Do you like physics? Do you have skills? Do you like physics games of skill that involve launching coloured balls into like-coloured vessels and an ensuing smug sense of misplaced superiority? Then good news, new friend, because BucketBall 2, from Komix Games and Gamebalance, is here to meet all of your bouncing, blasting, ARRRGH I WAS SO CLOSE THAT TIME needs! Hurray!
The idea is simple (and similar to the first game in the series, Bucketball). You have balls of various colours, and you have matching buckets on screen. You want to get the ball into the appropriately coloured bucket, by any means necessary. Well... provided those means are clicking on a ball to mark its trajectory, and clicking again to launch it in that direction. Click and hold on a ball, and drag your mouse to pull the ball in the direction of the cursor. Easy, right? Well, except for the magnetic panels. And the teleporters. And the... well, you'll see. Are there rampaging Canadians whose booming "Eh"s reverberate with such force that they impede your projections? You'll have to play to find out. (Hint: There are not, but what a game that would have made, eh?)
The game features premium upgrades and five additional stages that can be purchased through Heyzap. But with fifteen free levels, and another nine that can be unlocked via the appropriate high scores, as it stands BucketBall 2 is the perfect size to fit into that afternoon coffee break.
Analysis: BucketBall 2 is one of those simple games people hang over their friends' shoulders, watching them play and secretly thinking, "I could do better than that." It's the digital equivalent of every puzzle toy every one of us has ever snatched out of a younger sibling's hands and said, "Give me that, you're doing it wrong." Because the trail of thought goes that if it looks simple, it must be easy. (And if someone does better than you, they must be cheating.) BucketBall 2 takes a simple idea, getting something from point A to point B, and shows us how tricky that can be.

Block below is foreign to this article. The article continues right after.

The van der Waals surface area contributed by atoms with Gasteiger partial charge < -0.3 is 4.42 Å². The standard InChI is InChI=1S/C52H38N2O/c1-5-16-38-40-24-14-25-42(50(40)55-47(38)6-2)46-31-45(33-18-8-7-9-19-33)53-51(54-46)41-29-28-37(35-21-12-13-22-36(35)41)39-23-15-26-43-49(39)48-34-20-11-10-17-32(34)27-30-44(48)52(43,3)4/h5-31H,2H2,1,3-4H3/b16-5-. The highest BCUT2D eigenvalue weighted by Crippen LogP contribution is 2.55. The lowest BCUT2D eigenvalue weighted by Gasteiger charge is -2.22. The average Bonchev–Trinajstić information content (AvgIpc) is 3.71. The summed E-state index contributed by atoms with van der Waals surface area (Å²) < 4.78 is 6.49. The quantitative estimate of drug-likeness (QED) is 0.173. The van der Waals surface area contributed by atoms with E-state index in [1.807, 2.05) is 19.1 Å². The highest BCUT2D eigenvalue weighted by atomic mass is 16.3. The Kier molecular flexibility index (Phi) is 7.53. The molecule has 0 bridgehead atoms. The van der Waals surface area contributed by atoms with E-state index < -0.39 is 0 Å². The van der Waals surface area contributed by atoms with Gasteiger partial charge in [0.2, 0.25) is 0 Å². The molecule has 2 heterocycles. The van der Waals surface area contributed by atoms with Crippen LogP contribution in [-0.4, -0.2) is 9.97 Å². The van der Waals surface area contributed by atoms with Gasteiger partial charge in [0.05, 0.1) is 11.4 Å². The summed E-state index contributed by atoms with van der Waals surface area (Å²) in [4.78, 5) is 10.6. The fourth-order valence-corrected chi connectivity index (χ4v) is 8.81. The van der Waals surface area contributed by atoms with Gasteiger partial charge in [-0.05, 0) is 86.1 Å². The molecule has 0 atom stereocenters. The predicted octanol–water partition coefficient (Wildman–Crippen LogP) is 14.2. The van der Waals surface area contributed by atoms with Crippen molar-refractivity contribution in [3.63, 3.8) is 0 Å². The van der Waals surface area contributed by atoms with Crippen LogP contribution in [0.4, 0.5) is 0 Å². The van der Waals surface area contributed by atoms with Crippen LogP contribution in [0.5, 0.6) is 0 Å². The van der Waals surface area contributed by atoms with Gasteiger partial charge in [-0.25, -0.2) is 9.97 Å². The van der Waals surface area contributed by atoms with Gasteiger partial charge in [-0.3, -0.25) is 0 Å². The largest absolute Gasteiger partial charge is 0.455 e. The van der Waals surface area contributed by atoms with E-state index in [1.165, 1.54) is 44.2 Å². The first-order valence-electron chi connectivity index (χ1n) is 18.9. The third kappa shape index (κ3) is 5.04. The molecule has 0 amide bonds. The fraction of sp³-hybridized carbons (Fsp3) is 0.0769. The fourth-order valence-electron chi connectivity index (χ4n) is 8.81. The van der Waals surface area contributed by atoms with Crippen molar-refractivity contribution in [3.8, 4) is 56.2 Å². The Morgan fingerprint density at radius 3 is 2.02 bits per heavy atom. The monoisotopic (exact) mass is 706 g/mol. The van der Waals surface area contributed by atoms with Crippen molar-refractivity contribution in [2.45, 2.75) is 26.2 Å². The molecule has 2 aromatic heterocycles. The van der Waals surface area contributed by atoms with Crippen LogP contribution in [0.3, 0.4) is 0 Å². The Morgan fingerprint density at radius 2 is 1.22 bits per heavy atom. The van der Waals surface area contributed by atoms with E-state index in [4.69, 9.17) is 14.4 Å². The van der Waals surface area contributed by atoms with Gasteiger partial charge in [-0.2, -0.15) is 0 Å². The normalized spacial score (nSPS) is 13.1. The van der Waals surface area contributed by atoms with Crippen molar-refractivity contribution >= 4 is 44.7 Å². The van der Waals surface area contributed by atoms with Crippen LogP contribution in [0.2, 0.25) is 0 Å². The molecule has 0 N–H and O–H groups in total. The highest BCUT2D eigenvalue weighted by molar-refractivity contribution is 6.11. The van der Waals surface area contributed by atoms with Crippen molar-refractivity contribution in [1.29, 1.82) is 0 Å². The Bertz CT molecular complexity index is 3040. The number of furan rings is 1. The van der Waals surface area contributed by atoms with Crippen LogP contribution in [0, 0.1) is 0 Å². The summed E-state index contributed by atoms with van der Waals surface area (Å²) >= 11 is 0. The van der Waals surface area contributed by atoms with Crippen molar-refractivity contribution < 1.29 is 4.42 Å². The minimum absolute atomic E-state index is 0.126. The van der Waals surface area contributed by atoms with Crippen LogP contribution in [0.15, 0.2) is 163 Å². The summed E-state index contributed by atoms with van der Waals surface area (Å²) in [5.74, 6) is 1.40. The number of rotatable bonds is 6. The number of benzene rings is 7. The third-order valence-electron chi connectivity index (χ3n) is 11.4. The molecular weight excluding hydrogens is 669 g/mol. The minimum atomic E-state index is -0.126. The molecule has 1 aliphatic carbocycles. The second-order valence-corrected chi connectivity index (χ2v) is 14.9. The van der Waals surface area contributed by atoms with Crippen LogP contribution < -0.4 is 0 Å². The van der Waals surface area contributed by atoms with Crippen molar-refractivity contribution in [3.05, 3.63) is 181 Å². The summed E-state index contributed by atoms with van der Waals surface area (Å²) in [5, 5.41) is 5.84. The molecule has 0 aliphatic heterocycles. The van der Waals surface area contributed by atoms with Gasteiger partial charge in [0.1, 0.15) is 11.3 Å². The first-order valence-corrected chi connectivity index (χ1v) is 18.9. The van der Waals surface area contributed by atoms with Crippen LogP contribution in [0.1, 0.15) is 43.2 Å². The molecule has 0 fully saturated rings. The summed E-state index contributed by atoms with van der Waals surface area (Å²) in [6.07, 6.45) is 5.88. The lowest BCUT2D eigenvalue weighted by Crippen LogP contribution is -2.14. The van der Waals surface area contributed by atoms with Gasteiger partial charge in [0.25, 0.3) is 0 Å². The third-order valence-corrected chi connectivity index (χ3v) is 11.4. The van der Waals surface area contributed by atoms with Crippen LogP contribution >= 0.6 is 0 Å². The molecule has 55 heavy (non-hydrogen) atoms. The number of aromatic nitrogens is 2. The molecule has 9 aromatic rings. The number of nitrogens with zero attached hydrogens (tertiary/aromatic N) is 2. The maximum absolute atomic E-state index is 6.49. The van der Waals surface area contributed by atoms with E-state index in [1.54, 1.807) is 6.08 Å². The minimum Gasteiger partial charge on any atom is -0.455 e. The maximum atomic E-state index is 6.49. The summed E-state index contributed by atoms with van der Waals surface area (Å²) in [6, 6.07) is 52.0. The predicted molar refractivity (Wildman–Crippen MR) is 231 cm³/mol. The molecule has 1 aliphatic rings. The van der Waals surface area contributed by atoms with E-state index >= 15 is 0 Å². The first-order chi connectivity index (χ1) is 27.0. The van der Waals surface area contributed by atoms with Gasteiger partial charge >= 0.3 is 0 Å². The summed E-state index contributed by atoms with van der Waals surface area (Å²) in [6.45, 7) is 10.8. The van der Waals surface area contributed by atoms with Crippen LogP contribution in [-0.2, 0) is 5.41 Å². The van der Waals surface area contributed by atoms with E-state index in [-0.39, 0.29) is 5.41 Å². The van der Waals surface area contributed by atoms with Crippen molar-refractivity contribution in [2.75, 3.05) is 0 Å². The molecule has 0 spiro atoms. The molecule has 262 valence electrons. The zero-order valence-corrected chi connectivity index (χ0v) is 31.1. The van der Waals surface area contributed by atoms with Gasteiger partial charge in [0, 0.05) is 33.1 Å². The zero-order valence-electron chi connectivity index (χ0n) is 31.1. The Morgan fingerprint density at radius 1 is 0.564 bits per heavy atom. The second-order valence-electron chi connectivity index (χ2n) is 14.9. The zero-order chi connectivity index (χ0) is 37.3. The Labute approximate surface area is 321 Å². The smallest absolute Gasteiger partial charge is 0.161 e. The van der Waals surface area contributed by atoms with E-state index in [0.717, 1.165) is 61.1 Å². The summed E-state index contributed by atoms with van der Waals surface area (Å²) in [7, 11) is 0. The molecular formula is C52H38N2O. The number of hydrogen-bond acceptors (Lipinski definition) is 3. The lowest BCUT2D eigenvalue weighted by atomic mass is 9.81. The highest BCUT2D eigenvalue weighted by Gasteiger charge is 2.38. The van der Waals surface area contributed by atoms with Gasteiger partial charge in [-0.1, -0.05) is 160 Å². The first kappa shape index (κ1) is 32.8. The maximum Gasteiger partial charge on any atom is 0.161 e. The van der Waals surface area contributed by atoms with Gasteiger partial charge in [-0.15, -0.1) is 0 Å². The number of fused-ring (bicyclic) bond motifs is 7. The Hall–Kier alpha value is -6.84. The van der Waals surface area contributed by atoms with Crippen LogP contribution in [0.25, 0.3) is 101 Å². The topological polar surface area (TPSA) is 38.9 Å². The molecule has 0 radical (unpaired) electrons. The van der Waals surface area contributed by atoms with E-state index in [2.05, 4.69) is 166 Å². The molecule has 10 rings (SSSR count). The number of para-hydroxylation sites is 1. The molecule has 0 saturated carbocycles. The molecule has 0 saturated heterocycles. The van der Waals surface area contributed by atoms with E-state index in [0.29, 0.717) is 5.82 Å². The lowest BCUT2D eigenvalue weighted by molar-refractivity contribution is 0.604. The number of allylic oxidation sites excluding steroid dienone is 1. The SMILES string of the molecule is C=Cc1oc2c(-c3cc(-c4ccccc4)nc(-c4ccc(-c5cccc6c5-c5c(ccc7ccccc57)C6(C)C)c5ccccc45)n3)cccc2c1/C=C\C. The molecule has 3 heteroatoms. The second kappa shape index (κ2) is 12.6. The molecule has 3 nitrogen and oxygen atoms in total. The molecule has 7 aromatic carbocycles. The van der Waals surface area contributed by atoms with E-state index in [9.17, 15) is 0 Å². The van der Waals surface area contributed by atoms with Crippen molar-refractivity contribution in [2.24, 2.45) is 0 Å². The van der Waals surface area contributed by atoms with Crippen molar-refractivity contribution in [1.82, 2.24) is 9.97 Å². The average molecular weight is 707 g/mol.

Of course, "tricky" here should not be read as "difficult", exactly. While some levels require some timing and reflexes, or feel particularly fiddly, for the most part all that's really required is patience while lining up shots. Implementing challenges, such as medals based on how few shots you used or the time it took you to complete a level, would have been a nice touch and added that all-important stroke to the gamer's ego. "Yes, that's right. I've got gold medals. How many? All of them." As it stands, although it may take you a while to get there, once you're done, you're done.
But even without that aspect, BucketBall 2 is still enjoyable. While the balls themselves feel a little heavy the first few times they're in the air, once you adjust to that aspect, the physics feel more-or-less right for the game. It would have been nice to allow us to earn those upgrades ourselves through our, ahem, mad skills, rather than requiring us to purchase them outright, but I never felt as though I needed them anyway. Sure you can fork over the extra cash for the supremo bouncy upgrade, but it's not necessary to complete the game.
With it's easy to master control scheme and accessible gameplay, BucketBall 2 appeals to a broad range of players, and the new gimmicks that are introduced as you progress through the levels keep the gameplay from feeling stale. If you're looking for lighter fare to fill an hour or two, you'll find something to like about BucketBall 2: Son of BucketBall. Or, wait! How about BucketBall 2: BucketBall Harder?... *sigh* Nobody ever likes my ideas.
You can also Play Bucketball 2 at Gamebalance